Groundwater Basics

Exploiting groundwater

BGS © NERC 1998 - the Crocodile Spring at Compton Abdale in the Cotswold Hills
BGS © NERC 1998
the Crocodile Spring at Compton Abdale
in the Cotswold Hills

To use groundwater we need to reach it. The simplest way to exploit groundwater is to wait till it comes to the surface as a spring, and capture water at this point. Spring sources are widely used, and are often ‘improved’ by building channels to protect the supply and lead it to a convenient watering point.

A simple alternative to a spring is a well, used when groundwater is close to the surface. A well is normally a vertical shaft, wide enough to allow access for a man to dig. It may be excavated by hand or with simple machinery. Deeper waters can be exploited by drilling a borehole; these tend to be smaller diameter than a well, and are drilled using a drilling rig. There are many different designs of rig, but they commonly use a mechanically operated chisel to break up the rock and water or air to flush the chippings to the surface. Confusingly the two words, well and borehole, are often used together or interchangeably.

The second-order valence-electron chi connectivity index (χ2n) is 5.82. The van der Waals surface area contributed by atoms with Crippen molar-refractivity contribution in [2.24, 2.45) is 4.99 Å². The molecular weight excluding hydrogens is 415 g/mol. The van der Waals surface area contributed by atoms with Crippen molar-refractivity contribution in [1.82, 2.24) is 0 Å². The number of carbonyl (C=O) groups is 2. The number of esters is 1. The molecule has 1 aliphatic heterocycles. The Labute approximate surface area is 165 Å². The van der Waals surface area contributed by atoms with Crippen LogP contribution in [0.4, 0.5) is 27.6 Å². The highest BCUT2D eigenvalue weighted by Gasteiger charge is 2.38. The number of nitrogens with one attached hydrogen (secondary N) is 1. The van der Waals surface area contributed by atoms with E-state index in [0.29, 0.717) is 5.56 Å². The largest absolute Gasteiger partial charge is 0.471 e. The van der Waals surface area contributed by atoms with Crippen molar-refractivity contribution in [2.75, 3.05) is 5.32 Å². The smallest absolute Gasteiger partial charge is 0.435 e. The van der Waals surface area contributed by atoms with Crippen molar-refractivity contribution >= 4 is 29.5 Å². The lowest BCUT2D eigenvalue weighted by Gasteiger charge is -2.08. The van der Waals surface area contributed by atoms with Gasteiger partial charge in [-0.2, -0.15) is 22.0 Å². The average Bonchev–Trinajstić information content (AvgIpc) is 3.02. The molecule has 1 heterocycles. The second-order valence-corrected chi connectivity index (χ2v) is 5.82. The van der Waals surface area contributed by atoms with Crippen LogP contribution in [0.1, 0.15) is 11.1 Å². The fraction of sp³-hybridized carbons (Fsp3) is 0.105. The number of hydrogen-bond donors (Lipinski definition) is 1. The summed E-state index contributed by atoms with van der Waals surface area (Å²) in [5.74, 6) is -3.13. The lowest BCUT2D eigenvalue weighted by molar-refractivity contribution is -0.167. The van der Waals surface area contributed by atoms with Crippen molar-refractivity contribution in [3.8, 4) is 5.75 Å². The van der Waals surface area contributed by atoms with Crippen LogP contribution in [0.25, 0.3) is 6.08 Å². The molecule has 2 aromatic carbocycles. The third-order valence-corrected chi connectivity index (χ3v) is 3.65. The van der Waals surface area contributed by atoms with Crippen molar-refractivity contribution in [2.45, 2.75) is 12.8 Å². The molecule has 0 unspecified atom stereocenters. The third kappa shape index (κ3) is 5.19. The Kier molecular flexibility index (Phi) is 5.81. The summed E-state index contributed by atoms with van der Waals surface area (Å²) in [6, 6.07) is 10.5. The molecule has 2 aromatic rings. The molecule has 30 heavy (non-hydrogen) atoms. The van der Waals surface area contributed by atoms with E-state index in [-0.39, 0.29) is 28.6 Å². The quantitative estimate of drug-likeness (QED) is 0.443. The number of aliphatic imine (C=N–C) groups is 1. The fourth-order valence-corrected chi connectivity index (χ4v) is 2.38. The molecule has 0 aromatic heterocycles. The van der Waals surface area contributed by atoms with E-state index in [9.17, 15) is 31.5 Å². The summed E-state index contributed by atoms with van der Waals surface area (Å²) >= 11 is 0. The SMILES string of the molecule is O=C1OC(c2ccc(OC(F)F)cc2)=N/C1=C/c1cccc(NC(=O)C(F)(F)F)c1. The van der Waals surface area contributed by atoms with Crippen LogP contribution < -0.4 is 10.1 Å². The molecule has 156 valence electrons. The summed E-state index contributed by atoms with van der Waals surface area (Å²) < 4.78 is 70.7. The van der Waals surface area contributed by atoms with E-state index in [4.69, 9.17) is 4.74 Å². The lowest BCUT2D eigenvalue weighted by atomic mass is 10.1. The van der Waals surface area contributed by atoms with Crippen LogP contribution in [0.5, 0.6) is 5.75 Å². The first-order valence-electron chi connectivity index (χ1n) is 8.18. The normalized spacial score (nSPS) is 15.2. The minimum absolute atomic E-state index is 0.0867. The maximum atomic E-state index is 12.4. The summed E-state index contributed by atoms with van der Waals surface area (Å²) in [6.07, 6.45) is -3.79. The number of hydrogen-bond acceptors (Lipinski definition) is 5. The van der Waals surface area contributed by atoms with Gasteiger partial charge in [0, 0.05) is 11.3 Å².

To raise groundwater to the surface we need to pump the water up from the well or borehole. Much of the early technological development of steam engines in Britain was driven by the need to find efficient ways of pumping water from mine shafts, and in Victorian times groundwater pumping stations were often ornate buildings housing magnificent beam engines. Today pumps are usually electrically driven, and by installing the pumps and their motors in the well or borehole, no surface buildings are required.